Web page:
Derrick Adams: Aestheticized Reductions of Self-Representation
Private View: Tuesday 26 November, 2013
Hales Gallery is pleased to announce Aestheticized Reductions of Self-Representation, the gallery's first solo show with New York-based artist Derrick Adams.
Adams works in a multiplicity of differing artistic disciplines including performance, sculpture and in the case of this show, mixed media collages on paper. The works on show are a development from the Deconstruction Worker series on which Adams began to work in 2011. They reference the collages of the influential African American artist Romare Bearden (1911-1988) and act as a continued development and ongoing exploration into envisaging a direct relationship between popular culture, aspirational American cityscapes and the persons, politics and issues of the African-American community. Adams' images represent both man and monument as they coexist in the landscape where societal elements, the built environment and the physiological condition of being human become interchangeable.
Up to this point, Adams' works have appeared in the form of hybrid plans, taking the form of a visual language familiar to architects, civil engineers, town planners and interior designers. The first of these works exist as floor plan portraits where the mock wooden paper surfaces selected by Adams mimic skin tone, and the shape of each head suggests the shape of an imaginary building footprint. Adams developed this theme throughout 2012. In this brand new body of work for his London show Adams is creating elevations which encompass caricatured figures entwined with various built elements, suggesting a simultaneous state of dress and undress, part building and part body.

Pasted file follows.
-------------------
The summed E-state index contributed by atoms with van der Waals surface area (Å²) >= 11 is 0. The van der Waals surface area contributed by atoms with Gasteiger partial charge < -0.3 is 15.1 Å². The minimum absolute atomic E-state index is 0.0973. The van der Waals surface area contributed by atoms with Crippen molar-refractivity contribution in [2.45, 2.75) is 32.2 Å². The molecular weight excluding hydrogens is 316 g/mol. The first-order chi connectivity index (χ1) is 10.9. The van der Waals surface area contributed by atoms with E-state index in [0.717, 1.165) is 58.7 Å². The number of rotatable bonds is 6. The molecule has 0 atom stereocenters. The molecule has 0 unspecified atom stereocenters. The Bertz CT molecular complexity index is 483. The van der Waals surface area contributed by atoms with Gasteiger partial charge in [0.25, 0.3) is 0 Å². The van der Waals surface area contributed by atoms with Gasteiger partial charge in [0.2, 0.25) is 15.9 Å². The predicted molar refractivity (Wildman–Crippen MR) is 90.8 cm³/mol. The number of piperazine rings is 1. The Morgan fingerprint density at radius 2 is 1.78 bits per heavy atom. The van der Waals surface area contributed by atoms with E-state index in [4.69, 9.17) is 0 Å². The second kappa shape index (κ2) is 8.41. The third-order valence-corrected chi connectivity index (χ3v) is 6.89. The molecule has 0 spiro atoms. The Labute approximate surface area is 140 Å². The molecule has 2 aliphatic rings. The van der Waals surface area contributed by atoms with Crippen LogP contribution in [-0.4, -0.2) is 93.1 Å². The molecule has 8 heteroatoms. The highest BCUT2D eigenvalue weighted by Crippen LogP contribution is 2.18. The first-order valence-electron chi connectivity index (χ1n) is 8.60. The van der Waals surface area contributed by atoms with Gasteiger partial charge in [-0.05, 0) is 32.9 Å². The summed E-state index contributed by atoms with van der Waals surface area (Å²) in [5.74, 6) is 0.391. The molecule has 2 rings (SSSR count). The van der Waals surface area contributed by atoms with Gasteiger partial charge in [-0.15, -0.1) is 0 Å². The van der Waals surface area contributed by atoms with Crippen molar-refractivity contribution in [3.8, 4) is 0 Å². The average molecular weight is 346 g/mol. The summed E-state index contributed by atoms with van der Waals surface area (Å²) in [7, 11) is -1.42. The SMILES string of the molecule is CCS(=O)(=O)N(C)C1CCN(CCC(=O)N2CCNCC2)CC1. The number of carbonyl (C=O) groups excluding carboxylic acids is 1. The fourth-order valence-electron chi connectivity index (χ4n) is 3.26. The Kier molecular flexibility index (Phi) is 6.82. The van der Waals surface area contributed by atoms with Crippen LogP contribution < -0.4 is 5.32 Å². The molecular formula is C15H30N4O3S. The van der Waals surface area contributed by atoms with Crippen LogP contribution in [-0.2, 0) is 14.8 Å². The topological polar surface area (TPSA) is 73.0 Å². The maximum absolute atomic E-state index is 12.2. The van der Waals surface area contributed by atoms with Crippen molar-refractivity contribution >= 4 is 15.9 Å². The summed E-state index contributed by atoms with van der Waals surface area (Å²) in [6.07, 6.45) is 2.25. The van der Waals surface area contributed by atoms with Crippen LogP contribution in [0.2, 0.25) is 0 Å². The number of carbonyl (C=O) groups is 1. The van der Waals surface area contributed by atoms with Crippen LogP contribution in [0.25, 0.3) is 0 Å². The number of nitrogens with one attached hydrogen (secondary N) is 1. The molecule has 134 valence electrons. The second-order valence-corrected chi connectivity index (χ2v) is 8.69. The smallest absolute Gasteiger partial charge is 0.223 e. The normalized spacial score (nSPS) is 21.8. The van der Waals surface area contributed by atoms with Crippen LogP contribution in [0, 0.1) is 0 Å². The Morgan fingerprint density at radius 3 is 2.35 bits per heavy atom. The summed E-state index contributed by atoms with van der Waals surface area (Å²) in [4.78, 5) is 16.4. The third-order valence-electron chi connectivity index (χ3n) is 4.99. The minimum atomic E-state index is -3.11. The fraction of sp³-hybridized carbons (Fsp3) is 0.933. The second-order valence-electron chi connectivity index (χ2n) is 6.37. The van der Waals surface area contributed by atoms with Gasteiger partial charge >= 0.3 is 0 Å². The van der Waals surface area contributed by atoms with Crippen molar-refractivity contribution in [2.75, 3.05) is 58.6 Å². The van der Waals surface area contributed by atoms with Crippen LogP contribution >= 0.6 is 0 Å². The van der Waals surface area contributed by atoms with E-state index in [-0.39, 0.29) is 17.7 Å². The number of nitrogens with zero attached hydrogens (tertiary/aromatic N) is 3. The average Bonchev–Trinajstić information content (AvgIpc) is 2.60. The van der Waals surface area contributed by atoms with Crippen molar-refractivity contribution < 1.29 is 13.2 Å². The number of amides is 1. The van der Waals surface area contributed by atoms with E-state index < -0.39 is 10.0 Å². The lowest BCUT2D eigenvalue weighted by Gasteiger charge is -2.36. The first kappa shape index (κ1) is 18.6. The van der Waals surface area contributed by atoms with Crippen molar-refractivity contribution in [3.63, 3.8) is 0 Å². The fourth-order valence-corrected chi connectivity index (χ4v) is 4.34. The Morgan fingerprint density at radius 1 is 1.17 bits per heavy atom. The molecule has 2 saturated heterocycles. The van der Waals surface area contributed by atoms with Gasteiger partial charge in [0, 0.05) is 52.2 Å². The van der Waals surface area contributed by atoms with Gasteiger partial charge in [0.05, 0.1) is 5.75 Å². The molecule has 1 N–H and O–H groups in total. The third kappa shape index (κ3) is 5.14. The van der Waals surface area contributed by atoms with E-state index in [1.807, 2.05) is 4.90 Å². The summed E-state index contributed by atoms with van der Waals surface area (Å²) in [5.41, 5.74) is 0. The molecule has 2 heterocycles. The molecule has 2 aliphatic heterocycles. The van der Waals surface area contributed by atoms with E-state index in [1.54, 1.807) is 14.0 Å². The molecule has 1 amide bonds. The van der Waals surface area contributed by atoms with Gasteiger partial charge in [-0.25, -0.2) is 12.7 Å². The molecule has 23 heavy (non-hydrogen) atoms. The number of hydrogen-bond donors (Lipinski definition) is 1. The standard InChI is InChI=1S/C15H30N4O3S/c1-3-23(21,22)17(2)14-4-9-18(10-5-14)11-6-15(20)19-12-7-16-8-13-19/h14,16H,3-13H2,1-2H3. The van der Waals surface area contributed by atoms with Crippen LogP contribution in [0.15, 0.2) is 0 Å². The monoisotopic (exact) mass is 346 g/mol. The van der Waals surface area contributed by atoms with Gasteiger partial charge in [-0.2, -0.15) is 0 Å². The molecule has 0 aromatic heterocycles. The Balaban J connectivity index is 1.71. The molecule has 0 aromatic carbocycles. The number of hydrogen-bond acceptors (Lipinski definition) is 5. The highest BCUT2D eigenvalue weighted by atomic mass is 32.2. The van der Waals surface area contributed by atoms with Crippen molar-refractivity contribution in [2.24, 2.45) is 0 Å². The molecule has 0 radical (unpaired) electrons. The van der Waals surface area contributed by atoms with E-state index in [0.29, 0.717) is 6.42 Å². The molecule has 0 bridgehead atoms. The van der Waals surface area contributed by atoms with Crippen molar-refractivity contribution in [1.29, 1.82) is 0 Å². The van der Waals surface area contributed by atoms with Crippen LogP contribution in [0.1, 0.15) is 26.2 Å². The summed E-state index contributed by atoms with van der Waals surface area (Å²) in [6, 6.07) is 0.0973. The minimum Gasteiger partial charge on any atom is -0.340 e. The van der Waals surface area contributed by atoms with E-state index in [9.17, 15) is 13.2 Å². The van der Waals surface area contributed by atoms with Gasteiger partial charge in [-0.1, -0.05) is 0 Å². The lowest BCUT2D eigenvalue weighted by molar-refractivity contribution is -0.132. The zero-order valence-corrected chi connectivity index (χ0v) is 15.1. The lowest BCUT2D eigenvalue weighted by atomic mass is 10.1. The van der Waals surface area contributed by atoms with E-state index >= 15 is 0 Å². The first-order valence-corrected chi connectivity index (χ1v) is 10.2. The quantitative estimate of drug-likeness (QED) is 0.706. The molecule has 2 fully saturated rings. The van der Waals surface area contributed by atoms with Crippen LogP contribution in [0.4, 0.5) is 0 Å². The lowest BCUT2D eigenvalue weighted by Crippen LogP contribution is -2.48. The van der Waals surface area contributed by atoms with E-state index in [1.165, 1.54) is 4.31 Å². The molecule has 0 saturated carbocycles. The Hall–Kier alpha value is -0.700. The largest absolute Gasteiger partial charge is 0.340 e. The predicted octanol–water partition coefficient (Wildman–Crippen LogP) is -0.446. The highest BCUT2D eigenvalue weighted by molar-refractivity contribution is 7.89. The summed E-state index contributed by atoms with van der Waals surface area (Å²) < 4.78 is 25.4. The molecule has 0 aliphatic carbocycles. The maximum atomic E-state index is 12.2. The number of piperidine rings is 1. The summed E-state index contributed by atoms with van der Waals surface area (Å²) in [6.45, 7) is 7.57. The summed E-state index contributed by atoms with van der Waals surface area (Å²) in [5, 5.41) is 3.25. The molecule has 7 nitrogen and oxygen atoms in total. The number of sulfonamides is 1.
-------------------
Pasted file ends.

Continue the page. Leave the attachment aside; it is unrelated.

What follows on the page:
Adams' collage has become more complex over time with spatial and figurative elements more readily fused in unexpected ways. The works feature images that suggest cubistic interiors in a state of both construction and demolition. These interiors form an arena for Adams to mess with decorative schemes which in turn are used as vehicles to carry associative power. Animal prints, sports trophies, wooden African mantle sculpture, African masks, political posters and popular magazines all act as a clichéd language of otherness in which the figures pose and interact.
Adams received his MFA from Columbia University and BFA from Pratt Institute and is a Skowhegan and Marie Walsh Sharpe alumnus. He is a recipient of a 2009 Louis Comfort Tiffany Award, and is an honored finalist for the 2011 William H. Johnson Prize. Exhibition and performance highlights include: MoMA PS1 Greater New York 2005; PERFORMA 05; Brooklyn Museum Open House; The Kitchen, NYC 2010; The Bearden Project, Studio Museum in Harlem 2011/12;The Channel, BAM Fisher Theater, Brooklyn NY, 2012; ; Radical Presence: Black Performance in Contemporary Art, and The Shadows Took Shape, both at the Studio Museum in Harlem, 2013; and Once Upon a Time, Salon 94, New York NY, in collaboration with the Calder Foundation for PERFORMA 13.